Recently I recovered from a pretty intense back injury.
I have accelerated degeneration in the discs of my upper back and lower spine areas. The injury prevented me from exercising for over two years. I consider myself a strong athlete and competitor in many sports. The news of my injury was hard to digest and felt terrible. When I incurred the injury, I was not only physically impaired but something happened to me mentally as well —my confidence went downhill.
I had a lot of recovery work to do.
After over two years of physical therapy and a lot of patience, I was able to slowly navigate my way back into the physical fitness scene. But I noticed something new, an unfamiliar tentativeness. I became so anxious about aggravating the injury that I wasn’t really committing to the workouts. I began to make excuses for myself (‘just take it easy ‘ or ‘ I’m so tired, I better be careful’ or ‘it’s ok not to do it today, you can try again tomorrow’). And then guess what happened? I knocked myself totally out of the game. I felt defeated and stopped trying.
This past summer, I climbed back on the horse. I had to explore new ways to work out. I had to commit to a softer exercise regimen. This was new. I could no longer run five miles, play beach volleyball three times a week, or take a kettle bell class. Instead I had to explore — find the challenge and threshold inside a slow yoga class, inside a boring swimming class or inside a repetitive spin class. It seemed to be working…kind of.
But still, I noticed something else — I wasn’t giving it my all. I was holding back. As if I didn’t want to really be there. I was fearful. That feeling of tentativeness was still lingering. Even though my back was functioning at 95%, mentally I was not giving myself permission to move into the zone. Therefore I was not maximizing my potential.
And that got me thinking about my job….
The parallel I am about to draw is between my fitness-life and my top capacity at work. Both appear different each year, quarter, month and day. And sometimes I catch myself holding back on the job. Obstacles, challenges and wins occur in my field all the time. The one thing that’s constant is me. The values are the same — I am in career that I love and am passionate about. I also need to care about myself physically, love my body and stay passionate about my health in order to make an impact.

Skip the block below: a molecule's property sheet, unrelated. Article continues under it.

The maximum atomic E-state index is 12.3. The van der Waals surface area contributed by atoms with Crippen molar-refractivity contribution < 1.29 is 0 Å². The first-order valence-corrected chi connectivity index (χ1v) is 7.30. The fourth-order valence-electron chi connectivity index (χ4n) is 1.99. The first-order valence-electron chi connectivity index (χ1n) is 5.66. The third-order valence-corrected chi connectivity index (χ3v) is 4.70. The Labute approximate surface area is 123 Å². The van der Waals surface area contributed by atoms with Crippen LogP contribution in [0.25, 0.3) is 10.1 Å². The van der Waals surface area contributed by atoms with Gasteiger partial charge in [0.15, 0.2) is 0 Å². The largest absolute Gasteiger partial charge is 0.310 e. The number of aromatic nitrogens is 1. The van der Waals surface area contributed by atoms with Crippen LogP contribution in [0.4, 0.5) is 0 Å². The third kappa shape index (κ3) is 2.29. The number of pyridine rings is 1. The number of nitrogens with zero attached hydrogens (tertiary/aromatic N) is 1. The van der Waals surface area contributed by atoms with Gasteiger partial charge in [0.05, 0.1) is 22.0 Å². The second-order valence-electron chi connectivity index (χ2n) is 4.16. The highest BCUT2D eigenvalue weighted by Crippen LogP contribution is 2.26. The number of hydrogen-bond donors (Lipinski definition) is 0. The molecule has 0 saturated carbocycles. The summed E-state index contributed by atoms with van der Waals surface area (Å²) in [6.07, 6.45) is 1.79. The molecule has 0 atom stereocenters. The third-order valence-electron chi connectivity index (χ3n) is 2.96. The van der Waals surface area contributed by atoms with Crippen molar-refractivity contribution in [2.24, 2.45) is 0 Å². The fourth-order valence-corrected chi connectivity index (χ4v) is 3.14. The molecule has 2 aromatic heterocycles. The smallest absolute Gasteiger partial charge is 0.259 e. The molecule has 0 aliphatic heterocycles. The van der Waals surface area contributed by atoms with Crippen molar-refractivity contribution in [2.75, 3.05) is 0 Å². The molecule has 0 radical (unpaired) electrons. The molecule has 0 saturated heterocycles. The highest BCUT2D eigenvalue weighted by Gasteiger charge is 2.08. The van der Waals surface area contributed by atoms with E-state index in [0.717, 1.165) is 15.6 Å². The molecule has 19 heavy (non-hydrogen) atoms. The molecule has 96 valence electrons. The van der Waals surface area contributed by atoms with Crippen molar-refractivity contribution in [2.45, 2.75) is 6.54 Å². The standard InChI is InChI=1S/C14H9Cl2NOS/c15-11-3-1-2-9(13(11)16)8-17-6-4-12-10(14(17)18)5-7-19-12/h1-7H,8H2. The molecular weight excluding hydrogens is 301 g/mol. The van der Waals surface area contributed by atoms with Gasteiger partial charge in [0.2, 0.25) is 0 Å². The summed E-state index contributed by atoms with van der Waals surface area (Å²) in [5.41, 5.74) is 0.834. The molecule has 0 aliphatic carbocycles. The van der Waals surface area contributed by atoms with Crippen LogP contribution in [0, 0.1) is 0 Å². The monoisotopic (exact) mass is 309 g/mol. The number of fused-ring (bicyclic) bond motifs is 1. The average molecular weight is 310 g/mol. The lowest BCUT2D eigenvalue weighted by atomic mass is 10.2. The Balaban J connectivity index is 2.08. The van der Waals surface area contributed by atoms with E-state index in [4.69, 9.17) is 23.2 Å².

Passion, love, impact.
Some questions that help me ‘come back’ when I have a block at work or when I am questioning my work habits or when I am not present 100% or when I feel like I am only half way there are: Am I thinking creatively? Am I speaking up in meetings? Am I supporting our mission to the best of my abilities? What more can I do? How am I serving youth thoughtfully? Where is my voice in the work we do — how can I be heard? Am I taking the right risks? How am I serving the cause and supporting the company? The questions go on. My mind races constantly. But these prompts get my wheels spinning.
Now when I am on the bike in my spin class, looking at the clock instead of focusing on my workout, I realize I am taking myself out of my own game – So I say to myself: “Julia! WHAT ARE YOU WAITING FOR??? Let’s fix this! The only way for you to heal and grow is to proceed with all you’ve got— don’t hold yourself back anymore, work it out, stick with it, plow through, push for excellence! Find your maximum potential!”
My body will never be the same as it once was: young, strong, and resilient.
However, I keep learning (always a student) that it takes hard work to reinvent myself and still maintain impact and integrity. I have to do something each day, challenge myself and stop holding back. I may have downfalls, but my recovery has to do with how fast I stand up after being knocked down.
For breakfast, I had a protein shake with a banana, chia seeds, hearts of palm seeds, flax seed, and almond butter blended with water. And a cup of coffee with low fat milk and Stevia. Cheeseburger anyone?
This post originally appeared on the Breakfast Club Blog on November 7, 2014.